: any of a genus (Staphylococcus) of nonmotile gram-positive spherical bacteria that occur singly, in pairs or tetrads, or in irregular clusters and include causative agents of various diseases (as skin infections, food poisoning, and endocarditis)
New Latin, from Greek staphylē bunch of grapes + New Latin -coccus
First Known Use: 1887
Medical Definition of STAPHYLOCOCCUS
capitalized: a genus of nonmotile gram-positive spherical bacteria that is placed in either of two families (Staphylococcaceae or Micrococcaceae), contains forms occurring singly, in pairs or tetrads, or in irregular clusters, and includes causative agents of various diseases and disorders (as food poisoning, skin infections, and endocarditis)
pluralstaph·y·lo·coc·ci\-ˈkäk-ˌ(s)ī\: any bacterium of the genus Staphylococcus; broadly:micrococcus 2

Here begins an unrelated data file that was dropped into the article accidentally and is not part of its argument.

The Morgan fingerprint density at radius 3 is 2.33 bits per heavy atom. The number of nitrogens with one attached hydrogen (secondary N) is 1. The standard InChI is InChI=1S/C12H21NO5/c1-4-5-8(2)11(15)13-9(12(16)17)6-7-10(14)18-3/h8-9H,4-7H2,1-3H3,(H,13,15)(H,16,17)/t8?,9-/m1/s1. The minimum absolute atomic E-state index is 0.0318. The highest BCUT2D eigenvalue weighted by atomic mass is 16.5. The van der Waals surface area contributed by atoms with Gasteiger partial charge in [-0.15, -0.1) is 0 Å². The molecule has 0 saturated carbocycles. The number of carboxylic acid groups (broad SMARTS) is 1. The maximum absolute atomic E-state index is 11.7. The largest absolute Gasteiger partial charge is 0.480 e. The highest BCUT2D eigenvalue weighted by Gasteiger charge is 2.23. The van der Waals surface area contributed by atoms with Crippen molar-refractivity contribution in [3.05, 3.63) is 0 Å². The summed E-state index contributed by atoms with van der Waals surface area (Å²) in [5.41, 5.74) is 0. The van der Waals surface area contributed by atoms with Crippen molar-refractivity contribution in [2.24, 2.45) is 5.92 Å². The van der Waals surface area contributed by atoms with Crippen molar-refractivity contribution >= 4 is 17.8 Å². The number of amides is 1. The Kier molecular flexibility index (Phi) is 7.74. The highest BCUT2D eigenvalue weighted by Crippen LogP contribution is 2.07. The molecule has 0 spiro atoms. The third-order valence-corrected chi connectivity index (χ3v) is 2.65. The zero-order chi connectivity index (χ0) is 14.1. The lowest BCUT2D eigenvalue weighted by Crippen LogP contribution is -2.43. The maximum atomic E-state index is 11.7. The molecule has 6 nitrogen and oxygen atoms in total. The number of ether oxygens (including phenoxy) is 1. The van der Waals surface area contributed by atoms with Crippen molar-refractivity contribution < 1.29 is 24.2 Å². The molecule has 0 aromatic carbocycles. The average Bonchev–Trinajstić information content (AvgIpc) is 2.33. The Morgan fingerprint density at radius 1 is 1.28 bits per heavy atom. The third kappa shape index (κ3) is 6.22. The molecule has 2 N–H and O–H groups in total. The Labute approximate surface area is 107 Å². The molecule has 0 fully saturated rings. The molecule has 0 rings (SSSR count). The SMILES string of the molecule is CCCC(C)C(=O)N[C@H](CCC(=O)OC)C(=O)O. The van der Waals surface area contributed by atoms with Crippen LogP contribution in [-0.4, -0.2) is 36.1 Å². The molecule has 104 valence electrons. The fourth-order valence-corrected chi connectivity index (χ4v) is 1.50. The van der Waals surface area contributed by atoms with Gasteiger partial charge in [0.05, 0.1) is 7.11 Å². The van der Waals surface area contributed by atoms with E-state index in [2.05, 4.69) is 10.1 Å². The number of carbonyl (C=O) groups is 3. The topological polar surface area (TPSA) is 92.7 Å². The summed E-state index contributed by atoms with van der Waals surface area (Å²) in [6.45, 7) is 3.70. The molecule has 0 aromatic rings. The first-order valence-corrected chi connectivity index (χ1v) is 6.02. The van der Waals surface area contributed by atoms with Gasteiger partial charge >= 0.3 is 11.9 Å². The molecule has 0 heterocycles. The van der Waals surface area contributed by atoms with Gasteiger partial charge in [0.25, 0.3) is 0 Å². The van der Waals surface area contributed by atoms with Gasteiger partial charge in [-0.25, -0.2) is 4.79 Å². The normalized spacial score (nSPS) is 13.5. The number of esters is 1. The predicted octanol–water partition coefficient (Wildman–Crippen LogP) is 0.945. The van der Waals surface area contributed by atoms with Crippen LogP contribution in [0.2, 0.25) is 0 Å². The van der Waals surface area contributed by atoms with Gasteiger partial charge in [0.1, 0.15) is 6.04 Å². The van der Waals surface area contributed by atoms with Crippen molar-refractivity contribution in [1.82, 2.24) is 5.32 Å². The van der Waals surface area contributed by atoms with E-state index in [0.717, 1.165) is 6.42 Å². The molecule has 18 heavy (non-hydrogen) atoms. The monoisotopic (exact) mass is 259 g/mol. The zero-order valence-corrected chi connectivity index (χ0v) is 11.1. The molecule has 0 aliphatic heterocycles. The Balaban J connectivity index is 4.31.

Any of the spherical bacteria that make up the genus Staphylococcus. The best-known species are present in great numbers on the mucous membranes and skin of all humans and other warm-blooded animals. The cells characteristically group together in grapelike clusters. Staphylococci are gram-positive (seegram stain) and stationary and do not require oxygen. Of significance to humans is the species S. aureus, an important agent of wound infections, boils, and other human skin infections, and one of the most common causes of food poisoning. It also causes udder inflammation in domestic animals and breast infections in women. The largest cause of hospital infections (accounting for almost 15%), staph is often difficult to treat because of its increasing resistance to antibiotics.